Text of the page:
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    Even now we work with technologies whose development spans epochs. The hammer was one of early man’s first tools and is estimated to be 3.3 million years old. The first electric drill was invented in 1889. - photo by Sidney Pearce via Unsplash.com

In this issue, we examine the idea of craft—of making—within the context of new technologies and how they collide with more traditional analog approaches to shaping and understanding our world. In his book The Shock of the Old, science and technology historian David Edgerton presents a new framework for understanding technological history, one based on use rather than innovation. This is not to say that narratives of innovation and use are discrete, but a use-based narrative provides a deeper and more nuanced understanding of technology in relationship to humanity. “A use-based history will do much more than disturb our tidy timelines of progress,” writes Edgerton. “What we take to be the most significant technologies will change.”

The stories we tell about technology are tied to accounts of modernity, where particular new technologies are held to be central. (In the twentieth century, for example, these generally include flight, nuclear power, contraception, and the internet.) But in reality, we experience time and its artifacts in jumbled layers. Take the room I’m sitting in. In it is stowed a myriad of technologies whose invention spans the course of many millennia. Though my standing desk seems quite modern, the first known user (the inventor remains unknown) of the standing desk was Leonardo da Vinci in the fifteenth century. A nineteenth-century green velvet loveseat—a family heirloom—sits in the corner. My computer mouse is a technology that dates back to the 1960s, and my sandals are the oldest technology of all: the earliest known shoes, found in Oregon’s Fort Rock Cave, date from approximately 8,000 BCE.

Edgerton explains: “We worked with old and new things, with hammers and electric drills. In use-centered history, technologies do not only appear, they also disappear and reappear, and mix and match across the centuries. Since the 1960s many more bicycles were produced globally each year than cars. The guillotine made a gruesome return in the 1940s. Cable TV declined in the 1950s to reappear in the 1980s. The supposedly obsolete battleship saw more action in the Second World War than in the First. Furthermore, the twentieth century has seen cases of technological regression.”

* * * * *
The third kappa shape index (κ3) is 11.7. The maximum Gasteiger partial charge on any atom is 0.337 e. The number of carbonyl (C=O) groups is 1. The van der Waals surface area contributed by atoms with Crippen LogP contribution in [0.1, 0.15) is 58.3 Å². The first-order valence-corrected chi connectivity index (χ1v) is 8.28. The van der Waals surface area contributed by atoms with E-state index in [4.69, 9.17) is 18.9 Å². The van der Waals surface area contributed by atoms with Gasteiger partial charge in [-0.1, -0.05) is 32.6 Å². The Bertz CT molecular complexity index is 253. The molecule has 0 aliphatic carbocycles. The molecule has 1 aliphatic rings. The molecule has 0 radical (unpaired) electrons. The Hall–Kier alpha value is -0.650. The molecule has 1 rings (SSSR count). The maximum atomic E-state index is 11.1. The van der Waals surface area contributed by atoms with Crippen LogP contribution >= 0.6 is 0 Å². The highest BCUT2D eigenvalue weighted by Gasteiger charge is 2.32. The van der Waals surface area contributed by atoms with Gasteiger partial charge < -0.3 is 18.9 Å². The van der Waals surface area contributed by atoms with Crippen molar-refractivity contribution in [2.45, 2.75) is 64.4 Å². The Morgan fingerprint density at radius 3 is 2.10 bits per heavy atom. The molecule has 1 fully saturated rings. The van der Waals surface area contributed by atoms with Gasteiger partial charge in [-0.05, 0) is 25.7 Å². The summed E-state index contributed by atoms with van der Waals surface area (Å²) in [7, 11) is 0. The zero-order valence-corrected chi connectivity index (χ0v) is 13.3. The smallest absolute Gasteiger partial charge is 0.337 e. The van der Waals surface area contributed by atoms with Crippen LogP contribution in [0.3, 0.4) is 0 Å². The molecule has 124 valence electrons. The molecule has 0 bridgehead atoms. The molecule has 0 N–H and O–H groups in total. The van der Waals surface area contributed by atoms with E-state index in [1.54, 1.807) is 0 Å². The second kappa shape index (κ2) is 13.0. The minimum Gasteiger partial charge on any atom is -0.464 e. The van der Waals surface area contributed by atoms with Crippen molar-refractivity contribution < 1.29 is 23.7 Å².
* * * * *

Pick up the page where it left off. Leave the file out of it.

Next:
In contrast to our prevailing oversimplified, linear histories, use-based history tells a story in which alternatives exist for nearly all technologies and involve nearly everyone, everywhere. “Too often histories are written as if no alternative could or did exist,” says Edgerton, which brings us to my next point.

Filmmaking duo Daniel Kwan and Daniel Scheinert, the creators of the Academy Award–winning film Everything Everywhere All at Once and commonly known as “the Daniels,” spoke at this year’s SXSW festival on the importance of story and creative work in the context of emerging AI technologies. Not surprisingly, AI was a predominant theme of this year’s festival. The Daniels urged audiences to reflect on why they were using these technologies and how they were using them to build the world they want to live in. 

“What is the new story we are going to have to tell ourselves to accept this new convenience, this new progress?” asks Kwan. “What will this technology do within this current system, within this current incentive structure? This is the same system that brought us climate change, that brought us income inequality, and a general lack of gratitude in understanding the worth of ourselves and the worth around us.” No technology is inherently good or bad; their impacts are multifaceted and usually involve some degree of trade-off. Many of the digital devices intended to make our lives more convenient, for example, have also caused us to become increasingly sedentary and socially disconnected, contributing to a general societal malaise. 

Each creative act—whether a building, a painting, or a song—is an opportunity to remake our world. Alternatives do exist, even now. As Kwan says, “We have to remember that the systems we have now are fossilized stories of the past.” So what are the stories we want tell now? What kind of a world do we want to build? I urge you approach each creative act as an opportunity to express what is truly valuable, rewriting the systems for tomorrow.

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